Published February 17, 2014
The Obama Administration issued a report Monday – the fifth anniversary of the American Recovery and Reinvestment Act – taking credit for a “significant part” of the bounce-back from one of the worst economic crises since the Great Depression.
The paper drafted by the Executive Office of the President said The Recovery Act pushed by President Barack Obama created on average 1.6 million jobs per year through 2012. It also estimates the legislation raised gross domestic product, a broad-level gauge of economic activity, by between two and three percent from late 2009 through mid-2011.
“Thanks in significant part to the actions of President Obama, the economic picture today is much brighter,” the report that was submitted to Congress said. “GDP per capita started expanding in the third quarter of 2009 and reached its pre-crisis level in nearly four years, considerably faster than the historical record suggests is the typical pace of recovery following a systemic financial crisis.”
Following passage of the Recovery Act, Obama signed into law more than a dozen fiscal measures cited in the report, all aimed at improving growth, generating jobs and assisting those hurt by the downturn. The measures, according to the report, included: extending unemployment benefits; measures for teacher jobs; aid to states for Medicaid; a temporary 2 percent payroll tax cut for 160 million Americans; expanding tax benefits for businesses to help them write off the cost of investments; the cash-for-clunkers program designed to boost auto sales; expanding homebuyers’ tax credits; additional business tax incentives and small business tax cuts; the HIRE Act tax credit, and incentives to hire veterans.
As a result of these measures, the economic recovery in historical terms has been “considerably faster” than those following a “systemic financial crisis,” the report concludes.
Since 2010, the U.S. economy has added over 2 million private-sector jobs a year, reducing the overall unemployment rate down to its current level of 6.6%, its lowest since October 2008.
The EOP report says the job gains occurred despite “significant headwinds,” pointing to reductions of jobs at all levels of government, federal, state and municipal.
“While there is more work to do to help provide opportunity for all, the Recovery Act and subsequent jobs measures were an important step in the right direction,” the report states.
Not everyone in Washington, D.C., agrees with the White House’s assessment of the stimulus measures. Speaker of the House John Boehner (R-Ohio) issued a statement Monday critical of Obama’s economic policies.
“The ‘stimulus’ has turned out to be a classic case of big promises and big spending with little results. Five years and hundreds of billions of dollars later, millions of families are still asking ‘where are the jobs?’ More Americans are living at or below the poverty line. Median household incomes are down. Prices on everything from gas to groceries are higher. A new normal of slow growth has set in, with most now saying the worst is yet to come. And to think that the White House said the ‘stimulus’ would make things better ‘almost immediately,’” Boehner said in a statement.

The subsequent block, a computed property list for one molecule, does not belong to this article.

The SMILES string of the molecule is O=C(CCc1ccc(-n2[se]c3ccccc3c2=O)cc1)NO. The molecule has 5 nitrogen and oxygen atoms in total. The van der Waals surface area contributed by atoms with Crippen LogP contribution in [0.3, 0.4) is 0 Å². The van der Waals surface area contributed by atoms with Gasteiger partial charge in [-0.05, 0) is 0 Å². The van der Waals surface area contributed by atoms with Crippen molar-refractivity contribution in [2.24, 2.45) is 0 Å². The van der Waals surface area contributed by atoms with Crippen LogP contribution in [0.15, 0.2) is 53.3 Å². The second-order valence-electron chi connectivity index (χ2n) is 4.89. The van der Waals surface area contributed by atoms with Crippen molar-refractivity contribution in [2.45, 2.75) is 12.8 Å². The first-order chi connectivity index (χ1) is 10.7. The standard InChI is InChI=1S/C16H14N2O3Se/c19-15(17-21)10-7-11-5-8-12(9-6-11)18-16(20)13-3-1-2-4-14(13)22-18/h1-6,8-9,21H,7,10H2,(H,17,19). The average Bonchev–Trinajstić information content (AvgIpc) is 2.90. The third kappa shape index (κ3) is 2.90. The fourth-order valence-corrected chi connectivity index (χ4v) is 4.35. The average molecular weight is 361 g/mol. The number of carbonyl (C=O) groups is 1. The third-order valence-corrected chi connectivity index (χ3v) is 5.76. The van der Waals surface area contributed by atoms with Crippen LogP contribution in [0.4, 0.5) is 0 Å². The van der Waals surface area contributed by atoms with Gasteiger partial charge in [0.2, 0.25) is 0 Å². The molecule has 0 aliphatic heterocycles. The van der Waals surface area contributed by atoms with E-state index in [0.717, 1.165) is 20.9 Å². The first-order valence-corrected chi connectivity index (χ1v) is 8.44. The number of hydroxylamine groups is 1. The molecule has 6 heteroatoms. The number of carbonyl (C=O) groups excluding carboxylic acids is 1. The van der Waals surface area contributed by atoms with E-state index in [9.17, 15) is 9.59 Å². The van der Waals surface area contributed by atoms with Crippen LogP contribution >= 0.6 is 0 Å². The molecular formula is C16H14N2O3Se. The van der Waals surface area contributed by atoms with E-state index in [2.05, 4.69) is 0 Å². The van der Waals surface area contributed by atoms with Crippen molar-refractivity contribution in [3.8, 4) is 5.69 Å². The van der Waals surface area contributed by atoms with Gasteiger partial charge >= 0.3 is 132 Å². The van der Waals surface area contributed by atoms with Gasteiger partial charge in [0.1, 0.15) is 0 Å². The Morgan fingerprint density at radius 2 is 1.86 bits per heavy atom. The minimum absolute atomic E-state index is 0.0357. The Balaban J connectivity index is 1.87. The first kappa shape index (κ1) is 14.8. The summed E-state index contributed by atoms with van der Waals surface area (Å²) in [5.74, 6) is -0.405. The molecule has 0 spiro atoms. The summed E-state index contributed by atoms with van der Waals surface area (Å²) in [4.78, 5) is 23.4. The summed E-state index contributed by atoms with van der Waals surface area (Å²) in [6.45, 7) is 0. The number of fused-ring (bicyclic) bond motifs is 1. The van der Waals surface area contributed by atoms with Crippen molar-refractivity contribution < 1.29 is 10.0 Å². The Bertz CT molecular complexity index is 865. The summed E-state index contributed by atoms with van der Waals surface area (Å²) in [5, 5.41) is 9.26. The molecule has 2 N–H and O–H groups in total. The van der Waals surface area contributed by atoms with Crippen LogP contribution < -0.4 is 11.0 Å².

Initially priced at $787 billion and later revised to $831 billion, the act included $212 billion in tax cuts (mainly through the payroll tax cut), $296 billion in mandatory spending on programs including Medicaid and unemployment benefits, and $279 billion in discretionary spending targeting areas such as aid to individuals to investments in infrastructure, energy, education, and health care.
The report says the array of measures is expected to pump $763 billion into the economy by 2019, with most of it being released before the end of fiscal year 2012.
The EOP credits the Recovery Act with preventing a large increase in poverty, saying without the government stimulus the poverty rate would have risen 4.5 percentage points from 2007 to 2010. But due to stimulus programs initiated through the act the poverty rate rose just 0.5 percentage points.
“Without the Recovery Act’s boost to household incomes, the poverty rate would have risen an additional 1.7 percentage points—which translates into about 5.3 million additional people that would have slipped into poverty in 2010,” the report states.
Moreover, by the EOP’s calculations the stimulus act will increase long-term U.S. growth while having a negligent impact on long-term U.S. debt. The stimulus programs, the report notes, included “substantial investment” in physical and technological infrastructure, education and job training, scientific research, and clean energy.
For instance, funding for more than 15,000 transportation projects will improve nearly 42,000 miles of road, repair over 2,700 bridges, and provide funds for over 12,220 transit vehicles. In addition, the measures funded unprecedented investments in American high-speed rail that has impacted 6,000 miles of high-performance passenger rail corridors and helped purchase 120 next-generation rail cars or locomotives.
The act also funded the clean up of 1,566 acres of properties now ready to be reused, and led to 30,900 old diesel engines being retrofitted, replaced, or retired, which has reduced lifetime emissions of carbon dioxide by 840,300 tons and particulate matter by 3,900 tons, according to the report.
Finally, the EOP believes that because the Recovery Act was temporary, its impact on the long-run fiscal situation was “minimal,” adding less than 0.1% of GDP to the 75-year fiscal gap.